Now, there is one very obvious qualifier here which I must point out that differentiates #MeToo from the Satanic Panic, and that is that the accounts of women should probably be held to a higher level of reliability compared to that of children (who, as the Satanic Panic showed, were susceptible to coercion and coached statements). In addition to having the statistics to back up their stories, women who come out about sexual assault are almost always going to be subjected to uncomfortable levels of public scrutiny, leading to further harassment. And this is why I’m so uncomfortable about these developments in #MeToo – on the one hand, these accusations are statistically reliable and I can’t think of a high-profile case in this movement which I don’t actually believe to be true. However, on the other hand, we just saw how one false story can wipe away all good-will for a movement, with the story of the 11 year old Muslim girl who lied about being attacked as part of a hate crime. That whole embarrassment and the subsequent hatred it fostered could have been avoided entirely if some scrutiny was applied before it became a headline. That’s really what I’m concerned about in all of this – I want justice to be done for the women who have been abused, I would like guilty perpetrators to face that justice, I would like for the innocent to not be smeared unjustly and I would like to see attitudes towards sex and consent change for the best in the future. Unfortunately, I don’t have the answer on how best to achieve all of these goals, but I will just sit here watching #MeToo with some unease, watching to see if they compromise any one goal for the benefit of another.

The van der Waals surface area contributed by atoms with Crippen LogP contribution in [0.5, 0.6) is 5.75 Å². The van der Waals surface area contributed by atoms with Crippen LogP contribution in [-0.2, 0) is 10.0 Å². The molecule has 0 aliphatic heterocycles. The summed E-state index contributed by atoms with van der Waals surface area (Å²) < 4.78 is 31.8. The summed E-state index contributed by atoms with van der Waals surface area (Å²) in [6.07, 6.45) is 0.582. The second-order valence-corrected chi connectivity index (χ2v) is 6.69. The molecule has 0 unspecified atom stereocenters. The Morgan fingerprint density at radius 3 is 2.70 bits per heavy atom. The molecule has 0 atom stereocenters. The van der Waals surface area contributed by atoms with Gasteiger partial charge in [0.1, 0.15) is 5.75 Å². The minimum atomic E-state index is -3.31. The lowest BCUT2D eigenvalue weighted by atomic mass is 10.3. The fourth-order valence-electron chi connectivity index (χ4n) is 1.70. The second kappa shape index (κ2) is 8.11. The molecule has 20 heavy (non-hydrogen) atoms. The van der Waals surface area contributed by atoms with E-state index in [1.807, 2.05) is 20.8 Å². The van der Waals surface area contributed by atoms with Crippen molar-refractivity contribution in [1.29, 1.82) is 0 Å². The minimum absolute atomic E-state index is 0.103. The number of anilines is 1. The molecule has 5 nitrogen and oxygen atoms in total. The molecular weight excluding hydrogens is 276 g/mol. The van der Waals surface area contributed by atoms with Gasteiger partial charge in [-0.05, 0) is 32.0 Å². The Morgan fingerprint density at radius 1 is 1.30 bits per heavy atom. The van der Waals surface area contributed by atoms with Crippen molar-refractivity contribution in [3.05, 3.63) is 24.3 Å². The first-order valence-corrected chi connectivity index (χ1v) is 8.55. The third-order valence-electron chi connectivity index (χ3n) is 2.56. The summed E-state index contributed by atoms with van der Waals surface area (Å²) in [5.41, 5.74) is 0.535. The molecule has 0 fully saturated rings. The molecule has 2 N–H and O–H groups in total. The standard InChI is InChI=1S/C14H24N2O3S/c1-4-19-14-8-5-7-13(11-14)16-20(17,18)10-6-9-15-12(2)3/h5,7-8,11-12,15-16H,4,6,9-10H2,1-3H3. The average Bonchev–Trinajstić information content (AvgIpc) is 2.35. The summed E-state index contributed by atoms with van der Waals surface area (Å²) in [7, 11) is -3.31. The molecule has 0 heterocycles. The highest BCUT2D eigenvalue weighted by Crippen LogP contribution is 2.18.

*The obvious hypocrisy here being that the parents and the prosecutors, the people who are supposed to be defending the children, clearly did not believe childrens’ accounts when they said that they were not abused. They were under the impression that children will hide any abuse, which prompts them to force them into a confession, but that is just wildly irresponsible.